Ed hunter: The Deal Vinci Code (Part Two)

It was pointed out to me after the deal Vinci code part one that it’s not just in our offices that we have to decipher code.

And you know what… you’re right it’s everywhere! In emails, online, in faxes… Ok maybe not through fax anymore.

So here is The Deal Vinci code Part Two.

LinkedIn:

1) What they say: “Interested – Please review my profile”

What they mean: “Once you get over the fact I am not qualified for this job in anyway shape or form – you then have to deal with the fact I need flights, sponsorship and training. I expect you to reply to my in depth ‘application-by-comment’ with at least an email request for my CV or I will write an article about how bad recruiters are which both of my connections will read”

2) What they say: “Only geniuses can work this out”

What they mean: “Hey you…. Yeah you the sheep looking guy – everyone else is proving how smart they are by commenting on my click bait post – if you don’t comment your network will assume you’re stupid and you’ll lose sales. You better write the answer even though you know it’s barely an 11+ question”

3) What they say: “Recruiters are all uneducated second hand car salesmen with no business nous and would never survive in a ‘real’ job”

What they mean: “You thought lemons were bitter… You clearly haven’t met me yet – my CV is awful and I haven’t had a job in 3 years… I’ve tried being rude and aggressive on the phone and by email with recruiters in my industry but that hasn’t worked. So I’m taking it public on any recruitment related post I can find on LinkedIn!!”

“Just because no one would ever pay a fee for me doesn’t mean you shouldn’t try – and the fact that clients won’t hire me directly has no impact on how good I am – it’s all recruitment’s fault”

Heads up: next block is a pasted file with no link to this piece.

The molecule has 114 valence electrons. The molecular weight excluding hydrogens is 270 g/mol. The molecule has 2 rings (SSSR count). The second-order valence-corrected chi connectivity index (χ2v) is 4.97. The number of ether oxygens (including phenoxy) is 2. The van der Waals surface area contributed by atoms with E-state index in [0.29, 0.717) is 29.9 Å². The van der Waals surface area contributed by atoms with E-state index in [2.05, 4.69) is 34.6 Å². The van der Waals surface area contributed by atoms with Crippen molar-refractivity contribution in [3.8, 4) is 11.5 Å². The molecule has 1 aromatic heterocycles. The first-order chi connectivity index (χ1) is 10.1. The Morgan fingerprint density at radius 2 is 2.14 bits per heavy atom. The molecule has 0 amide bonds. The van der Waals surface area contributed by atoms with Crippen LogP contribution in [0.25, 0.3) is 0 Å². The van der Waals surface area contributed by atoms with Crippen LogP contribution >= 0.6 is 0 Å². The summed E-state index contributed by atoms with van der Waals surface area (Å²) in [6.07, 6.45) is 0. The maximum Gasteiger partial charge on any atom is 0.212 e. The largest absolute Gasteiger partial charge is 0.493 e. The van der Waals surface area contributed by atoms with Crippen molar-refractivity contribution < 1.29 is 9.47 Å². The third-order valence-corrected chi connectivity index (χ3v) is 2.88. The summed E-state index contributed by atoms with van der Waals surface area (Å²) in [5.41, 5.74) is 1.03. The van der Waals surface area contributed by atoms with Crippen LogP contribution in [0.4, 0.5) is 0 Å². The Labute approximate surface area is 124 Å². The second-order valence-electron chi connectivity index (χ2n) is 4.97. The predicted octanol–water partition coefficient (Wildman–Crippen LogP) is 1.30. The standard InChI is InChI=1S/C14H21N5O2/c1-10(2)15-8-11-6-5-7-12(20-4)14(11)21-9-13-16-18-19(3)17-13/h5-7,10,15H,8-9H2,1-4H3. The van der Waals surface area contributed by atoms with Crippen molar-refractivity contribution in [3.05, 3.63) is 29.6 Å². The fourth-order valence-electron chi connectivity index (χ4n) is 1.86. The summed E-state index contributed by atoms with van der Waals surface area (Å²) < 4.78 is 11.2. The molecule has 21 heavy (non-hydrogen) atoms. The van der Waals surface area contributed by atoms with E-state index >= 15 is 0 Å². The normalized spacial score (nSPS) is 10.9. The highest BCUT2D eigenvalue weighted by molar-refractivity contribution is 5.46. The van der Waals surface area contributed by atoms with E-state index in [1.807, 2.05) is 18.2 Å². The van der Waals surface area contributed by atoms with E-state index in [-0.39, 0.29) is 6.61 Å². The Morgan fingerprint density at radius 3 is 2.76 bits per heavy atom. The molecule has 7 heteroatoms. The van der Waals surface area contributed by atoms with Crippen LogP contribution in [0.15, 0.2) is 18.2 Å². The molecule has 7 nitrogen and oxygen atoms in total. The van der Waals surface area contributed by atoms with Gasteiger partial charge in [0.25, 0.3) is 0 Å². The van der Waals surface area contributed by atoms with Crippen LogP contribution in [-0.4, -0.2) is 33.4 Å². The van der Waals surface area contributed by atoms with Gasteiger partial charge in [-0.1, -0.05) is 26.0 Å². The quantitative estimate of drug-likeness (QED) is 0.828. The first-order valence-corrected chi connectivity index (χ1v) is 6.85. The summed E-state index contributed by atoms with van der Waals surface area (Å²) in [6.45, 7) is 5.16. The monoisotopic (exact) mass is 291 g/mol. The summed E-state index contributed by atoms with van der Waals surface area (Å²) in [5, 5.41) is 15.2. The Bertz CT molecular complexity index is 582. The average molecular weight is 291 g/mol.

Albert Einstein

Glassdoor

Yep that’s right when you’re researching your next potential employer on the worlds biggest employer review site you have even more code to decipher!

1) What they say: “The targets are reasonable and you never feel under pressure”

What they mean: “The targets are next to impossible. I’d have more chance getting off with Megan Fox than I have of hitting this target – I’m only writing this in the hope it might go in my favour when I miss my own target this quarter.”

2) What they say: “The management are supportive and always available to give advice”

What they mean: “The last advice I got was “get back on the phone.” If I’m ever looking for genuine advice I’ll have to go down to the pub to find my manager.”

3) What they say: “I loved my time working at this company, the commission structure is the best in the industry, and they have a great team. If you work hard you’re rewarded above and beyond anyone I’ve worked for previously. It’s not a 9-5 however and will require hard work”

What they mean: “Hi, I’m the director for this business posing as an ex-employee. But then you knew that. I asked my office manager to write this but they couldn’t grasp ‘copy and paste’. You can put as many negative reviews on here as you like but I’ll simply keep logging on and getting positive reviews to the top. Good luck!”

Ed and Megan Fox

CVs

1) What they say: “I was top of my class in multiple subjects and graduated with honours from Oxford University.”

What they mean: “I barely scraped my GCSE’s and let’s be honest you’re never gonna check my academic record!”

2) What they say: “Achieved 110% of target for first 3 months”

What they mean: “I wasn’t given an official target for first 3 months”

3) What they say: “Supervised and trained junior members of staff” 

What they mean: “I once asked an intern to get me a coffee when the manager was away. He ignored me and made me look like an idiot in front of the team. So I locked him in a cupboard. But I really want to be a manager”

Ed Oxford grad

What have we learned here? Tell the truth! There’s less to remember!

Ed